Language of Interview and Self-Rated Health in a Sample of Mothers
Maren Andrea Jimenez, University of Texas at Austin
Xiuhong You, University of Texas at Austin
Yolanda C. Padilla, University of Texas at Austin
Hispanics tend to exhibit better health on many indicators, yet they consistently rate their health as worse than non-Hispanic whites. This incongruent finding has been tied to Spanish-language use and/or other measures of acculturation, questioning the validity of self-reported health for this group. However, there has been no research examining the relationship between self-rated health and language of interview using longitudinal data on mothers and their children. This paper addresses the following questions: 1.What is the relationship between language and self-rated health, and does this relationship change over time? 2.Does the effect of language on self-rated health persist after controlling for measures of acculturation and objective health? Our analyses indicate Hispanics rate their health and their children’s health as worse than those of other groups. Among Hispanics, those who were originally interviewed in Spanish rate their health and that of their children’s lower than those who answered in English, an effect which persists over time.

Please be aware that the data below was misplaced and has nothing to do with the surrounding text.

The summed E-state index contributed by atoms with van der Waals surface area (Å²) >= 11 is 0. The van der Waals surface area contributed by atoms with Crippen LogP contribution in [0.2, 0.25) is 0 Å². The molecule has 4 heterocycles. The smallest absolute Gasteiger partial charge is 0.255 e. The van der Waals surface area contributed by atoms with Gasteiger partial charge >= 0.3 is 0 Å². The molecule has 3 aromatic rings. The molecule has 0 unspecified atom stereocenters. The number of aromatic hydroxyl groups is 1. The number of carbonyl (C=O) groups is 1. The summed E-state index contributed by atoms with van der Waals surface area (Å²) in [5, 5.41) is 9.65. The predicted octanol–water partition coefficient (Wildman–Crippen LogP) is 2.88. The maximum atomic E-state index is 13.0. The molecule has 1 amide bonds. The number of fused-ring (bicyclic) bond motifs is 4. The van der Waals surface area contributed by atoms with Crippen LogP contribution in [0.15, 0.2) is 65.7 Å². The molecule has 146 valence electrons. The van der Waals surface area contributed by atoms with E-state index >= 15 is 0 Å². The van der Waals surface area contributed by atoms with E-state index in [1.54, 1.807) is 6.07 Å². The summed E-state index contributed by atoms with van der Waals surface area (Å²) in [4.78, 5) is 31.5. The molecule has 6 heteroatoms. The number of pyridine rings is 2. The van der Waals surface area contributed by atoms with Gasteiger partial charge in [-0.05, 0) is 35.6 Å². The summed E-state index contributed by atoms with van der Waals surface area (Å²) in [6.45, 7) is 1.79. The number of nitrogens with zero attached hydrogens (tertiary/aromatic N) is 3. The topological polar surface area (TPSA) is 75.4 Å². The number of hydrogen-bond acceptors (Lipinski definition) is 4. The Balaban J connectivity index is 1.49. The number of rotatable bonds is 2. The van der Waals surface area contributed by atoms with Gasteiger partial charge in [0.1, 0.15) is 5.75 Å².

Presented in Poster Session 1